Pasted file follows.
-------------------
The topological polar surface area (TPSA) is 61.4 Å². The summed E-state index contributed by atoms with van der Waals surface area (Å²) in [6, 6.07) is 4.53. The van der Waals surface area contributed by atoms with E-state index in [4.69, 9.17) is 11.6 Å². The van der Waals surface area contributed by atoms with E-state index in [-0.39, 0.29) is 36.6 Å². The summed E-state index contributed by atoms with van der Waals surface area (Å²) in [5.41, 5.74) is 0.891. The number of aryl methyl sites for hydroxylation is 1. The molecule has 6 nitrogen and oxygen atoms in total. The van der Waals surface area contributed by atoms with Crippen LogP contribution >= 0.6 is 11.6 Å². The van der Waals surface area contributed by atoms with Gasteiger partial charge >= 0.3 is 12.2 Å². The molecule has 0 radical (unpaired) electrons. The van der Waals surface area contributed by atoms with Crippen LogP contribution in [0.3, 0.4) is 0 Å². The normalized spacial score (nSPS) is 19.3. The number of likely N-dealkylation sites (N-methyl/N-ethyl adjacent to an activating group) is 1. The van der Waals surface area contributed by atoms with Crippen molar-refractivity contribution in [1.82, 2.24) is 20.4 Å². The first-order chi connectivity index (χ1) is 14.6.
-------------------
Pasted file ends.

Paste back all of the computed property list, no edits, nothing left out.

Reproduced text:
The topological polar surface area (TPSA) is 61.4 Å². The summed E-state index contributed by atoms with van der Waals surface area (Å²) in [6, 6.07) is 4.53. The van der Waals surface area contributed by atoms with E-state index in [4.69, 9.17) is 11.6 Å². The van der Waals surface area contributed by atoms with E-state index in [-0.39, 0.29) is 36.6 Å². The summed E-state index contributed by atoms with van der Waals surface area (Å²) in [5.41, 5.74) is 0.891. The number of aryl methyl sites for hydroxylation is 1. The molecule has 6 nitrogen and oxygen atoms in total. The van der Waals surface area contributed by atoms with Crippen LogP contribution >= 0.6 is 11.6 Å². The van der Waals surface area contributed by atoms with Gasteiger partial charge >= 0.3 is 12.2 Å². The molecule has 0 radical (unpaired) electrons. The van der Waals surface area contributed by atoms with Crippen LogP contribution in [0.3, 0.4) is 0 Å². The normalized spacial score (nSPS) is 19.3. The number of likely N-dealkylation sites (N-methyl/N-ethyl adjacent to an activating group) is 1. The van der Waals surface area contributed by atoms with Crippen molar-refractivity contribution in [1.82, 2.24) is 20.4 Å². The first-order chi connectivity index (χ1) is 14.6.